Hill of Grace Vineyard

Hill of Grace: the name of both the vineyard and the wine that has so beguiled lovers of red wine


Hill of Grace

Profoundly Powerful

Over 155 years of history

Hill of Grace is surely one of the most evocative phrases in the world of wine. It is a translation from the German ‘Gnadenberg’, a region in Silesia, and the name given to the lovely Lutheran Church that overlooks the vineyard. The 4ha single-vineyard shiraz planting is situated at the historic village of Parrot Hill 4km north-west of Henschke Cellars.

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The story of a unique single vineyard


The first vines on the Hill of Grace vineyard were planted by Nicolaus Stanitzki. The villagers built a beautiful church that same year, naming it Gnadenberg Lutheran Church, in tribute to a region in their homeland.


Paul Gotthard Henschke purchased the vineyard. After his death in 1914, his sons and executors Paul Alfred and Julius Philip Henschke arranged the transfer to Julius Philip, who had married Ida Maria Magdalena Stanitzki, a granddaughter of Nicolaus Stanitzki. On Julius Philip’s death in 1928, the property transferred to his widow.


The property was purchased by Louis Edmund Henschke, son of Paul Alfred Henschke and brother of Cyril, who worked the vineyard and property for nearly 40 years.


Cyril Henschke

Cyril Henschke created the first Hill of Grace in 1958 from shiraz vines at Hill of Grace vineyard up to 100 years old. The exceptional quality of the wine combined with the charm of the name captured the imagination of consumers.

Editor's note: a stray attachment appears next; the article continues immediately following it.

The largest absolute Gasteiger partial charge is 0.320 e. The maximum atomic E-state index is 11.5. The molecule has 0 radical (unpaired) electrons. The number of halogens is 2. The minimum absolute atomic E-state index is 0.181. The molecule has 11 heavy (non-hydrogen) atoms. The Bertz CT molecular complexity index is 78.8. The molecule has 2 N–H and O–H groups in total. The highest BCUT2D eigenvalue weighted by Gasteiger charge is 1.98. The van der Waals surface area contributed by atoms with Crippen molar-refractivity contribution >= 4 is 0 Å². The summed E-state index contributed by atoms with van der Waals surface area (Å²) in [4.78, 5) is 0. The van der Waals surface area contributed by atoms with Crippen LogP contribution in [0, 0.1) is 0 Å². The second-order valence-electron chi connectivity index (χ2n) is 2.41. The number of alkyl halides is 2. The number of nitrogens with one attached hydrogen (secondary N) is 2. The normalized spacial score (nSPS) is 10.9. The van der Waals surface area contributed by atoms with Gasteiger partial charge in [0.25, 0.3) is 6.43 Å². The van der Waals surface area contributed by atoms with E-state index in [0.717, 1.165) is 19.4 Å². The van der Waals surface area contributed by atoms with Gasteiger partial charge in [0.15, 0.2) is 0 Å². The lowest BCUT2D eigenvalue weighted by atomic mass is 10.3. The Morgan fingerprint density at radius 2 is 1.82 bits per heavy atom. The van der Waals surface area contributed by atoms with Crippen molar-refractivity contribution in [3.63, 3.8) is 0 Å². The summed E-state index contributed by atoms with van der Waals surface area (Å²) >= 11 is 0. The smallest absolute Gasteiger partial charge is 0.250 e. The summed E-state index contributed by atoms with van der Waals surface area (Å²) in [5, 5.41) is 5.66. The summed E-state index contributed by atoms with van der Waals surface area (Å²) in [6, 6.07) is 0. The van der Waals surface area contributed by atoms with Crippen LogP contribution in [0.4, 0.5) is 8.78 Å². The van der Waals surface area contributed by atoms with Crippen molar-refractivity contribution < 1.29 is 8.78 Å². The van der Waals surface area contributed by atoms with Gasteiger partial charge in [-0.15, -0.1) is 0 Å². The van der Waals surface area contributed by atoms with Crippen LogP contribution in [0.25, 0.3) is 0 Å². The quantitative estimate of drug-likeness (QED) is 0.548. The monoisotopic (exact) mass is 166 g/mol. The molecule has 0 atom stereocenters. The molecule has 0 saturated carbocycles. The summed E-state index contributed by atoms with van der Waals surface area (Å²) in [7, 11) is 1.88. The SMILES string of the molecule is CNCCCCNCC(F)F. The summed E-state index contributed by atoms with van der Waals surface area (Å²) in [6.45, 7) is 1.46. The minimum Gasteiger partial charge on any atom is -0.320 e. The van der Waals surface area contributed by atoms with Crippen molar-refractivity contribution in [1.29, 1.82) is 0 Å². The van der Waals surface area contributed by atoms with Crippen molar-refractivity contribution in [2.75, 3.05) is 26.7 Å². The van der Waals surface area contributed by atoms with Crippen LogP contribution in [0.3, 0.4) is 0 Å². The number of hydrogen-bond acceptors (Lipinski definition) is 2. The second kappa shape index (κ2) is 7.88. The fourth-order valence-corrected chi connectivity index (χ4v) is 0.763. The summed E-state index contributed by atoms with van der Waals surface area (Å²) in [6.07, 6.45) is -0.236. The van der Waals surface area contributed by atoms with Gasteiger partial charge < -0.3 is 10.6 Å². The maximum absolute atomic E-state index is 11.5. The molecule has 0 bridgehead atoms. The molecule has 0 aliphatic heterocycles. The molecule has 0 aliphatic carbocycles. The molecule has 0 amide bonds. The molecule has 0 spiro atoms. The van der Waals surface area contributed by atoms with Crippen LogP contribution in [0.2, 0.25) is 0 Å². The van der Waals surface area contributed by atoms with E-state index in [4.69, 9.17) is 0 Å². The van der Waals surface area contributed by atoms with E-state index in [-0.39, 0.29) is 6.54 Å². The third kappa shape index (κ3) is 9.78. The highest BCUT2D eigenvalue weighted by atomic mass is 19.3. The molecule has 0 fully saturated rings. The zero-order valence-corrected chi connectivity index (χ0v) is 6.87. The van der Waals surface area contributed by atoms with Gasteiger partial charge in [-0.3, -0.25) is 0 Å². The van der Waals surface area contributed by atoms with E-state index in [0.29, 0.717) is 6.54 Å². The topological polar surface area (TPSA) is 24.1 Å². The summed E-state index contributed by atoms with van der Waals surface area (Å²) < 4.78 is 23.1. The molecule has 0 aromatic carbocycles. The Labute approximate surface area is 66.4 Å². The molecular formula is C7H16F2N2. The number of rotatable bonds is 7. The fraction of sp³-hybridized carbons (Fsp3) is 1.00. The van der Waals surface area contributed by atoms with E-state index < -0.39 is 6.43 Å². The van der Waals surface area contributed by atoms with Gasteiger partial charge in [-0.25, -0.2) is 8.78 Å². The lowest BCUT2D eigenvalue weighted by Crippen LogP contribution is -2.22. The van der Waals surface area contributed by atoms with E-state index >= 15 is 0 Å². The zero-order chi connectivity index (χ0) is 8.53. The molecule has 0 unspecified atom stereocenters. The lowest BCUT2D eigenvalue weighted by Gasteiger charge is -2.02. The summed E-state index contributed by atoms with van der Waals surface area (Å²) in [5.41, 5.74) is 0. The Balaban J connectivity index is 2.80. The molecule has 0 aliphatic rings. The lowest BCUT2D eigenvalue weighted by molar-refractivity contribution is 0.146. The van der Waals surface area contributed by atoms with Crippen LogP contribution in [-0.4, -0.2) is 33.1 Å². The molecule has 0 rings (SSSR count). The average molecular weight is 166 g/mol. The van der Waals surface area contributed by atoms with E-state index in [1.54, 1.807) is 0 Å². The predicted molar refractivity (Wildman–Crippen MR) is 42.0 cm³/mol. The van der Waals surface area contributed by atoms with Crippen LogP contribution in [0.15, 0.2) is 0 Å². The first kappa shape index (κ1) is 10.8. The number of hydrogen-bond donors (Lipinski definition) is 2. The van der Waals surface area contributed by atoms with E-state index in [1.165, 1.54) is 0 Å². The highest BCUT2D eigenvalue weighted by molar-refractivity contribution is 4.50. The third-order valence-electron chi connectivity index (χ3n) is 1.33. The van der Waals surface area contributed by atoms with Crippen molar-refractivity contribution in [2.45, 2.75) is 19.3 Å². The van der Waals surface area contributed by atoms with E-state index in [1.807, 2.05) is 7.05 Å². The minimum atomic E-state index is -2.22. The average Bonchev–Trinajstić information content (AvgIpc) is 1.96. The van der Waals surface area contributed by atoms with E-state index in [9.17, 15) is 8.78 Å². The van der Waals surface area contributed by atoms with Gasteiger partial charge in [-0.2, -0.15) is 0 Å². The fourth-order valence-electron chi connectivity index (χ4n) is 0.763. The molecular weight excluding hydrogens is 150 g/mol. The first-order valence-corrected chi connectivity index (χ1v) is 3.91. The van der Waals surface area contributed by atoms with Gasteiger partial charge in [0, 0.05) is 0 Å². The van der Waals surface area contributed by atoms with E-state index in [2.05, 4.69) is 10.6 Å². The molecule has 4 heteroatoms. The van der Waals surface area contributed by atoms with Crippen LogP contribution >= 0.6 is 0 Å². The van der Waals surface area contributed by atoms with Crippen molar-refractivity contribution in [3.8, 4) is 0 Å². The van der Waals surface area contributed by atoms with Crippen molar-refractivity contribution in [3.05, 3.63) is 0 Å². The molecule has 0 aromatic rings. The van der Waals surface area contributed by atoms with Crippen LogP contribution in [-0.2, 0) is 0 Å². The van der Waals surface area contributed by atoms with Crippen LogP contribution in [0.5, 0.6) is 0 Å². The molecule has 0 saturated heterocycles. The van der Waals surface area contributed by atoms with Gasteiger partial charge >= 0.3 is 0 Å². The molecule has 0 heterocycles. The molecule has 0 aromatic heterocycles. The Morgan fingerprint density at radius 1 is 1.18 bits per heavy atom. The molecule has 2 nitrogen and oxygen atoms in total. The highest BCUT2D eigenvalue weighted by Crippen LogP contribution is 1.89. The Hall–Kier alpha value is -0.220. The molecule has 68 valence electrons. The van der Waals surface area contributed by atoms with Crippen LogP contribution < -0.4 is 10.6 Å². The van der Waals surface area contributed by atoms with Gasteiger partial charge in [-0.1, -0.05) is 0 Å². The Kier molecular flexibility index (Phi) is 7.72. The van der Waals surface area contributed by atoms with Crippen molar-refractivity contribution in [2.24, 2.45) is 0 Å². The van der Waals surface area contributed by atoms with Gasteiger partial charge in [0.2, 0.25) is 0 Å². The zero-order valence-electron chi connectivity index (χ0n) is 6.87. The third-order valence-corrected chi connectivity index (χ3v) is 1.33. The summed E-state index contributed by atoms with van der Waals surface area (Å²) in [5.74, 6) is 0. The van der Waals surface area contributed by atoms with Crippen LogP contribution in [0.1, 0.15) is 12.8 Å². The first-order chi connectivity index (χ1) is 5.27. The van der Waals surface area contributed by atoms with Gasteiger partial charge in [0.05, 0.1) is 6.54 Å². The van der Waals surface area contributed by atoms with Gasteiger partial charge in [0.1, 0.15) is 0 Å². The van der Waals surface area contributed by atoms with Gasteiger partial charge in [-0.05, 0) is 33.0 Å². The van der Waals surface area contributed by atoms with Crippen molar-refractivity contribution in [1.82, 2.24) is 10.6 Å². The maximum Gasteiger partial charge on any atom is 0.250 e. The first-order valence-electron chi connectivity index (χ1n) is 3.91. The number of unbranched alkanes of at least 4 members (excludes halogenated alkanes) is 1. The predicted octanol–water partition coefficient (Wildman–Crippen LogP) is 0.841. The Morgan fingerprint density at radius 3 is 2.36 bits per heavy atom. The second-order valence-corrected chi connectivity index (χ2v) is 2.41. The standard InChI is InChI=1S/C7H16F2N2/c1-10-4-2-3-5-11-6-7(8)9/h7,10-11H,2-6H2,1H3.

Hill of Grace Vineyard Today

In our viticulture today we are blessed to be able to apply the practical wisdom and knowledge passed down from past generations alongside the benefits of our international learnings and research.

In a dry-grown vineyard on its own roots, Prue has observed the benefits of mulching, composting and the use of permanent swards including native grasses, to build up the health of soils and preserve soil moisture.

The inclusion of biodynamic principles in our vineyard management gives a twofold benefit – replacement of inorganic fertilisers with compost and the exclusion of herbicides. Manure from the cows and eggshells from the chooks together with the recycling of the grape marc combine to produce compost to enrich the soil, which in turn produces great wine. Using local native plants to provide nectar to attract beneficial insects helps with pest and disease control. The influence of the moon cycles has always been an important and familiar feature in the operation of the Henschke vineyards, with the Hill of Grace vineyard always being picked just before the harvest moon of Easter.